Wes Anderson’s The Grand Budapest Hotel abounds with madcap energy, whimsy, and dark comedy. But RogerEbert.com critic Matt Zoller Seitz also detects a deep sadness that he explores in a new video, embedded below. Seitz’s The Wes Anderson Collection is a great overview and examination of Anderon’s work, benefiting from amazing access to the writer/director along with production materials from his films. That book came out before Budapest was released, but Seitz is adding onto it with a Budapest-focused follow-up—consider this video a preview of that tome.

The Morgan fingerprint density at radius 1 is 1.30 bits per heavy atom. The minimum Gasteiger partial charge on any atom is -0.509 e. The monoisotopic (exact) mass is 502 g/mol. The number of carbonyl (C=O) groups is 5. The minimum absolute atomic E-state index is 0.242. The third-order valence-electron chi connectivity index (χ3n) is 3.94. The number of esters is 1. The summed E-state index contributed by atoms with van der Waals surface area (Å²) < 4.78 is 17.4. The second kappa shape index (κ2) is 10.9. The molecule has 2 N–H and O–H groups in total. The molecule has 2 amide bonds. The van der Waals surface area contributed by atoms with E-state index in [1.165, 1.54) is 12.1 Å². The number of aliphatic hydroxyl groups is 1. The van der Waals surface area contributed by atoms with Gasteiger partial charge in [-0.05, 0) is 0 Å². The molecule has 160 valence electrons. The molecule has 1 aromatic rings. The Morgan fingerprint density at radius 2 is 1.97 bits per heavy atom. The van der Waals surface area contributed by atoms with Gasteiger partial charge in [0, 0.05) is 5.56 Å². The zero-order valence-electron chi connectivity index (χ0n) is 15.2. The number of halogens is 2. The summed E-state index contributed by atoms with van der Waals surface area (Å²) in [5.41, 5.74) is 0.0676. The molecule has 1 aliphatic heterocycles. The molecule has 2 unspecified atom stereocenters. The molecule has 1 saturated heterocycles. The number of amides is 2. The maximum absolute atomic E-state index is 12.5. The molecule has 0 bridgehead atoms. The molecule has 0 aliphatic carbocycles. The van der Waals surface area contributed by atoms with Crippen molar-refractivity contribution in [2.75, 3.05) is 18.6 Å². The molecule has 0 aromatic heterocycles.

The video is an intricate look not just at the film itself but also its influences and the dark themes that run through the film—indeed, through Anderson’s career. Seitz notes how artifice and art both play an important part in preserving legacies and allowing the characters some measure of control in a chaotic world. It’s an intriguing, well-made assessment that shines a new light on Anderson’s latest work.

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